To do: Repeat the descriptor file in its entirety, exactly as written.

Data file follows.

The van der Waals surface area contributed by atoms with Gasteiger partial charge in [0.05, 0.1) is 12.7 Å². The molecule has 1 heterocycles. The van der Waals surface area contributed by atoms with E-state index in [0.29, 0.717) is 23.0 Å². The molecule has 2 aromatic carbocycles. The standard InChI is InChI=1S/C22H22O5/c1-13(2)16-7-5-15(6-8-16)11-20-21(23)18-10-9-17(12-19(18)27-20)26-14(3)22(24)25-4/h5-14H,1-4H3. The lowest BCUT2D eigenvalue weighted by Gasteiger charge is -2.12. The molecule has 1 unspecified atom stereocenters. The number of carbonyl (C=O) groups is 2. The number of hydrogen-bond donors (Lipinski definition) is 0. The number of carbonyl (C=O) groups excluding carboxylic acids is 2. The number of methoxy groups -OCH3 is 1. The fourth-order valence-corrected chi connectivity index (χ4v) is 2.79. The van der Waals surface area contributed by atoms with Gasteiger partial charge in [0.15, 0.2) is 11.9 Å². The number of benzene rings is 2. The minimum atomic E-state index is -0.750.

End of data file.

The van der Waals surface area contributed by atoms with Gasteiger partial charge in [0.05, 0.1) is 12.7 Å². The molecule has 1 heterocycles. The van der Waals surface area contributed by atoms with E-state index in [0.29, 0.717) is 23.0 Å². The molecule has 2 aromatic carbocycles. The standard InChI is InChI=1S/C22H22O5/c1-13(2)16-7-5-15(6-8-16)11-20-21(23)18-10-9-17(12-19(18)27-20)26-14(3)22(24)25-4/h5-14H,1-4H3. The lowest BCUT2D eigenvalue weighted by Gasteiger charge is -2.12. The molecule has 1 unspecified atom stereocenters. The number of carbonyl (C=O) groups is 2. The number of hydrogen-bond donors (Lipinski definition) is 0. The number of carbonyl (C=O) groups excluding carboxylic acids is 2. The number of methoxy groups -OCH3 is 1. The fourth-order valence-corrected chi connectivity index (χ4v) is 2.79. The van der Waals surface area contributed by atoms with Gasteiger partial charge in [0.15, 0.2) is 11.9 Å². The number of benzene rings is 2. The minimum atomic E-state index is -0.750.